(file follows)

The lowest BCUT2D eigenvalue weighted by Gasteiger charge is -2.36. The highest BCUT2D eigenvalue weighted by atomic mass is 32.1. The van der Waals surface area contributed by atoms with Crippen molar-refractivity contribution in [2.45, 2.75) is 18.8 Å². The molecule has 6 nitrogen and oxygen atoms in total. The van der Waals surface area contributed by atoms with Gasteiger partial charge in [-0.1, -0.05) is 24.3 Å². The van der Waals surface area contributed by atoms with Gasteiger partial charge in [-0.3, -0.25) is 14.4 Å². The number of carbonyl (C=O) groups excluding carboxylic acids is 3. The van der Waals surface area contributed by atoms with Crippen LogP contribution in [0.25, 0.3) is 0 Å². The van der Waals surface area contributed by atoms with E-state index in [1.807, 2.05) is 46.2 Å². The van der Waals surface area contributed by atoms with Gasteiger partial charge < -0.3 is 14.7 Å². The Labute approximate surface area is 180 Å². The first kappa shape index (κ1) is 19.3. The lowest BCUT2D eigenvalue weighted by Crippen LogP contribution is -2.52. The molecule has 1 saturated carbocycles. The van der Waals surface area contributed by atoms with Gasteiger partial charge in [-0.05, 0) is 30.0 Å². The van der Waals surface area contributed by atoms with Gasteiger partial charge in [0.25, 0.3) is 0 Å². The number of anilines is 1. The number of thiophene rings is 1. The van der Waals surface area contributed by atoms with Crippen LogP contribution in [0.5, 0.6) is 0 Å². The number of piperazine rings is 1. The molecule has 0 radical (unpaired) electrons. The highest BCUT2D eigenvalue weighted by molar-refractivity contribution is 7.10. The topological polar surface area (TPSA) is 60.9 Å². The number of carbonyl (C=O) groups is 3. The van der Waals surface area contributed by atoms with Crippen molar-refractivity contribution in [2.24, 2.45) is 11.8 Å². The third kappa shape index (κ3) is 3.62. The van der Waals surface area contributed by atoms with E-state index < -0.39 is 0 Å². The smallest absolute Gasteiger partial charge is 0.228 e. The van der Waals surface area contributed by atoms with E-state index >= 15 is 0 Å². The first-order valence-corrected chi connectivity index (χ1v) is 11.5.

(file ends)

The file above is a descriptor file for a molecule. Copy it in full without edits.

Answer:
The lowest BCUT2D eigenvalue weighted by Gasteiger charge is -2.36. The highest BCUT2D eigenvalue weighted by atomic mass is 32.1. The van der Waals surface area contributed by atoms with Crippen molar-refractivity contribution in [2.45, 2.75) is 18.8 Å². The molecule has 6 nitrogen and oxygen atoms in total. The van der Waals surface area contributed by atoms with Gasteiger partial charge in [-0.1, -0.05) is 24.3 Å². The van der Waals surface area contributed by atoms with Gasteiger partial charge in [-0.3, -0.25) is 14.4 Å². The number of carbonyl (C=O) groups excluding carboxylic acids is 3. The van der Waals surface area contributed by atoms with Crippen LogP contribution in [0.25, 0.3) is 0 Å². The van der Waals surface area contributed by atoms with E-state index in [1.807, 2.05) is 46.2 Å². The van der Waals surface area contributed by atoms with Gasteiger partial charge < -0.3 is 14.7 Å². The Labute approximate surface area is 180 Å². The first kappa shape index (κ1) is 19.3. The lowest BCUT2D eigenvalue weighted by Crippen LogP contribution is -2.52. The molecule has 1 saturated carbocycles. The van der Waals surface area contributed by atoms with Gasteiger partial charge in [-0.05, 0) is 30.0 Å². The van der Waals surface area contributed by atoms with Gasteiger partial charge in [0.25, 0.3) is 0 Å². The number of anilines is 1. The number of thiophene rings is 1. The van der Waals surface area contributed by atoms with Crippen LogP contribution in [0.5, 0.6) is 0 Å². The number of piperazine rings is 1. The molecule has 0 radical (unpaired) electrons. The highest BCUT2D eigenvalue weighted by molar-refractivity contribution is 7.10. The topological polar surface area (TPSA) is 60.9 Å². The number of carbonyl (C=O) groups is 3. The van der Waals surface area contributed by atoms with Crippen molar-refractivity contribution in [2.24, 2.45) is 11.8 Å². The third kappa shape index (κ3) is 3.62. The van der Waals surface area contributed by atoms with E-state index < -0.39 is 0 Å². The smallest absolute Gasteiger partial charge is 0.228 e. The van der Waals surface area contributed by atoms with E-state index >= 15 is 0 Å². The first-order valence-corrected chi connectivity index (χ1v) is 11.5.